While possession and use of marijuana are still prohibited under federal law, 11 states and Washington, D.C. had fully legalized the recreational use of the drug heading into Tuesday night’s election. After the votes were counted, five more states were added to the legalization ledger, with New Jersey, Arizona, South Dakota, Montana and Mississippi passing ballot measures to allow medical or recreational (or both) marijuana.
Some states went far beyond marijuana. Oregon passed initiatives to legalize psilocybin mushrooms and to decriminalize possession of harder drugs for personal recreational purposes. Washington D.C. passed measures to decriminalize shrooms.
Oregon became the first state to decriminalize ownership of small amounts of cocaine, heroin, methamphetamine and other drugs. The new law will reclassify possession of these drugs as a minor violation equivalent to a traffic ticket instead of a felony punishable by jail time. The law also calls for funding drug addiction treatment from marijuana sales taxes.
Oregon voters also legalized psilocybin, also known as magic mushrooms, for people age 21 and older, to treat depression, anxiety and other conditions.
Washington D.C. passed a similar measure, decriminalizing magic mushrooms.
New Jersey has already legalized medical use of marijuana. On Tuesday night, voters passed a ballot measure to amend the state constitution to fully legalize marijuana for people aged 21 or older.
The state legislature will have to draft and pass more detailed legislation that will create implementation rules for the new policy.
A majority of voters said yes to Proposition 207, which will allow people of age 21 and older to possess, consume or transfer up to one ounce of cannabis. A similar initiative failed in 2016 by a narrow margin.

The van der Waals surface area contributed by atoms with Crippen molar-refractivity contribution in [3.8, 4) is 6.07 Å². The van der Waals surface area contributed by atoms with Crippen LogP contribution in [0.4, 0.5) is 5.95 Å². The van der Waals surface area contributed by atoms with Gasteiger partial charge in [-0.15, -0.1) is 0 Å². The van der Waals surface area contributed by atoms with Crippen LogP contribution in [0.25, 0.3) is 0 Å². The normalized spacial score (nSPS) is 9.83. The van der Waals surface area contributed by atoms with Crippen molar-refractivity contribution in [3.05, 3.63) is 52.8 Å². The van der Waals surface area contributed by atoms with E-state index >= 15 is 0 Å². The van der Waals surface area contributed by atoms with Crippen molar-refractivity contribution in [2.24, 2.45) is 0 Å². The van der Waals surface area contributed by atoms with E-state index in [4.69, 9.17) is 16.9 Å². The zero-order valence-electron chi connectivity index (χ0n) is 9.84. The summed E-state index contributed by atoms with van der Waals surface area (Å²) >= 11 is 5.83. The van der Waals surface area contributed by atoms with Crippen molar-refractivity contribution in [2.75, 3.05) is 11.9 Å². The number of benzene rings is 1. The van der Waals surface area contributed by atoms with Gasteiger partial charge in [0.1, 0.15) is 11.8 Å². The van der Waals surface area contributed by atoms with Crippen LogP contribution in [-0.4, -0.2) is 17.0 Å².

The state’s Department of Health Services will be responsible for adopting the new rules and creating a regulatory system for cannabis cultivation and sale.
Voters passed both measures on Tuesday night, making South Dakota the first state to legalize medical and recreational use of weed at the same time.
Mississippi had two ballot measures to legalize medical marijuana use. The first initiative sought to allow physicians to recommend cannabis to patients with conditions such as cancer, multiple sclerosis and post-traumatic stress disorder. The other sought to limit cannabis use to a people who have terminal medical conditions.
Voters passed the first measure on Election Day. The state’s unique ballot structure asked voters to either vote for one of the measures or vote against both.
Montana also had two ballot measures, one to legalize recreational cannabis and the other to establish 21 as the legal age to purchase, possess and consume cannabis. Voters approved both measures, despite the state’s Commerce Department’s opposition to the initiatives, citing concerns about marijuana’s impact on the labor force.